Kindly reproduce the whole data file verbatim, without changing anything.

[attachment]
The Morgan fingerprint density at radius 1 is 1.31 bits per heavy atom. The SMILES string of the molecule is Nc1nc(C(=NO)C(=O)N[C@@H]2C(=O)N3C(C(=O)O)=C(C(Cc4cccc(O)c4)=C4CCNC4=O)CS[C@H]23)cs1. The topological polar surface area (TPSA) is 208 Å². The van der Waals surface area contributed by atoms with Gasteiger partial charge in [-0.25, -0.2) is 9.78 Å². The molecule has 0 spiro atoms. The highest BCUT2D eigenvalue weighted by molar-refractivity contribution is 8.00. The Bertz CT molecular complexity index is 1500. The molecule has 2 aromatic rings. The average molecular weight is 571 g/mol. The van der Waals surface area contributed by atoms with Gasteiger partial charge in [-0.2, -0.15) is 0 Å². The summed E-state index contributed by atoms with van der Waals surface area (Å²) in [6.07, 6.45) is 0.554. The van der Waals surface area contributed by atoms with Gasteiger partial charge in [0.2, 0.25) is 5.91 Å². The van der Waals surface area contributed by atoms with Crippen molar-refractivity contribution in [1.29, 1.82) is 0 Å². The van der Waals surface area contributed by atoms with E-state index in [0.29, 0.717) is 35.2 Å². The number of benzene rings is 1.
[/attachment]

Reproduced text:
The Morgan fingerprint density at radius 1 is 1.31 bits per heavy atom. The SMILES string of the molecule is Nc1nc(C(=NO)C(=O)N[C@@H]2C(=O)N3C(C(=O)O)=C(C(Cc4cccc(O)c4)=C4CCNC4=O)CS[C@H]23)cs1. The topological polar surface area (TPSA) is 208 Å². The van der Waals surface area contributed by atoms with Gasteiger partial charge in [-0.25, -0.2) is 9.78 Å². The molecule has 0 spiro atoms. The highest BCUT2D eigenvalue weighted by molar-refractivity contribution is 8.00. The Bertz CT molecular complexity index is 1500. The molecule has 2 aromatic rings. The average molecular weight is 571 g/mol. The van der Waals surface area contributed by atoms with Gasteiger partial charge in [-0.2, -0.15) is 0 Å². The summed E-state index contributed by atoms with van der Waals surface area (Å²) in [6.07, 6.45) is 0.554. The van der Waals surface area contributed by atoms with Gasteiger partial charge in [0.2, 0.25) is 5.91 Å². The van der Waals surface area contributed by atoms with Crippen molar-refractivity contribution in [1.29, 1.82) is 0 Å². The van der Waals surface area contributed by atoms with E-state index in [0.29, 0.717) is 35.2 Å². The number of benzene rings is 1.